Additionally, recent legal challenges to public health measures, such as the overturned federal mask mandate for transit systems, also serve as a deterrent to reinstating mitigation requirements. Some experts worry that the shift away from mask mandates came too soon and contributes to inequity in the COVID-19 response with those who are immunocompromised, children too young to be vaccinated, low-income workers, and communities of color bearing the brunt of the consequences of lifted mandates. Others have also voiced concerns that the decisions to drop pandemic requirements could be politically motivated as midterm elections approach.

VACCINE QUALITY CONTROL INVESTIGATION Emergent BioSolutions, which was contracted by the US government to produce hundreds of millions of SARS-CoV-2 vaccine doses, last year concealed quality control problems from US FDA inspectors weeks prior to announcements that the company destroyed millions of doses due to a contamination incident, according to a joint report from the US House Committee on Oversight and Reform and the US House Select Subcommittee on the Coronavirus Crisis. The yearlong investigation uncovered evidence showing that 400 million doses of SARS-CoV-2 vaccines—significantly more than the 75 million previously revealed—were destroyed because of quality control failures. Emergent disputes allegations it intentionally misled FDA investigators and the claim that 400 million vaccine doses were rendered unusable. Despite regulatory concerns over the company’s SARS-CoV-2 vaccine production, Emergent maintains a federal contract to develop anthrax vaccines.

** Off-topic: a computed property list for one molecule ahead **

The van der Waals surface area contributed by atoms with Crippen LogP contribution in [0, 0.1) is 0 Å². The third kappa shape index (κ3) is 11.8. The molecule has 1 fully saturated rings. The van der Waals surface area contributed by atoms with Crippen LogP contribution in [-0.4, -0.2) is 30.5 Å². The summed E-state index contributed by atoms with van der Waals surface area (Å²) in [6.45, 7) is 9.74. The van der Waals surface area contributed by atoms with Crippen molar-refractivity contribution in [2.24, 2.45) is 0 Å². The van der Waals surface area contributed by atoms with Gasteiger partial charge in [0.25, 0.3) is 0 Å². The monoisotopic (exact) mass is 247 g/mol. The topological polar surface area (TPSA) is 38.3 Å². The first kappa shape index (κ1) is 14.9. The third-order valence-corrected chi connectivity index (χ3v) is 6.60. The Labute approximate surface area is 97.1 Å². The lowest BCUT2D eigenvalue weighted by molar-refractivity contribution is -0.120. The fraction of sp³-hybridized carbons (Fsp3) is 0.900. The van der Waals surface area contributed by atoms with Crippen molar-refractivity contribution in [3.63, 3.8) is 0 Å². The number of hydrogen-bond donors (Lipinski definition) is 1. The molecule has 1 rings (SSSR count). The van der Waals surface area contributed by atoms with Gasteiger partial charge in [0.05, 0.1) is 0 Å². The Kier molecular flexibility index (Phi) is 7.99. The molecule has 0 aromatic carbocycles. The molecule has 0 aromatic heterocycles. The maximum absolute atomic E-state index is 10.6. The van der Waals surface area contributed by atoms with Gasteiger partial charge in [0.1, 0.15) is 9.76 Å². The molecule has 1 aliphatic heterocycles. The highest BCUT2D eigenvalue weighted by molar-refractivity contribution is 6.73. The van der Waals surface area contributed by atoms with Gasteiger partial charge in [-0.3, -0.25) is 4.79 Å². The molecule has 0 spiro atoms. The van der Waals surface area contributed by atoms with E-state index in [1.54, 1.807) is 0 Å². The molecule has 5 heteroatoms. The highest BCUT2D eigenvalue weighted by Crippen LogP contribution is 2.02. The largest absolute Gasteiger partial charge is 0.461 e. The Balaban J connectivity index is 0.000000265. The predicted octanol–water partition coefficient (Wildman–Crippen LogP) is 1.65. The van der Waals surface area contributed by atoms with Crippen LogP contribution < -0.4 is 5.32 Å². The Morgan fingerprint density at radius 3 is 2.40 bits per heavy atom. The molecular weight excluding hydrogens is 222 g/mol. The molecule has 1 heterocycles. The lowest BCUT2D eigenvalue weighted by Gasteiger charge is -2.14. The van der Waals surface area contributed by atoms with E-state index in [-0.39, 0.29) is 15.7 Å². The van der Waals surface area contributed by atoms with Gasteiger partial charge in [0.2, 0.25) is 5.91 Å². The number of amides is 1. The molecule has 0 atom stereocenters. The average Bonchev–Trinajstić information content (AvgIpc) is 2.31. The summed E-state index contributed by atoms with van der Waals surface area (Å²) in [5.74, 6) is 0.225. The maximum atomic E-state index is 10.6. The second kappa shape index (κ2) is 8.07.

US FIREARM DEATHS Firearm deaths are a continuing and growing public health problem in the United States. During the first year of the COVID-19 pandemic, the firearm homicide rate in the US reached its highest level since 1994, according to analysis published in the CDC’s Vital Signs. In 2020, 79% of all homicides and 53% of all suicides in the US involved guns, with the firearm homicide rate increasing about 35% from 2019 to 2020 and the firearm suicide rate remaining relatively stable but high. Notably, firearm-related deaths increased disparities along racial, ethnic, and income divides, but no group was affected more than Black people. Black boys and young men ages 10 to 24 had firearm homicide rates 21 times that of White males of the same ages. Counties with the highest poverty level in 2020 had firearm homicide rates 4.5 times as high and firearm suicide rates 1.3 times as high as counties with the lowest poverty level. The study did not examine reasons for the dramatic increase in firearm homicide rate but recognized the reasons likely are complex. The CDC acknowledged stressors associated with the COVID-19 pandemic—including disruptions and changes to services and education, mental stress, social isolation, and economic stressors—could have contributed to the increase.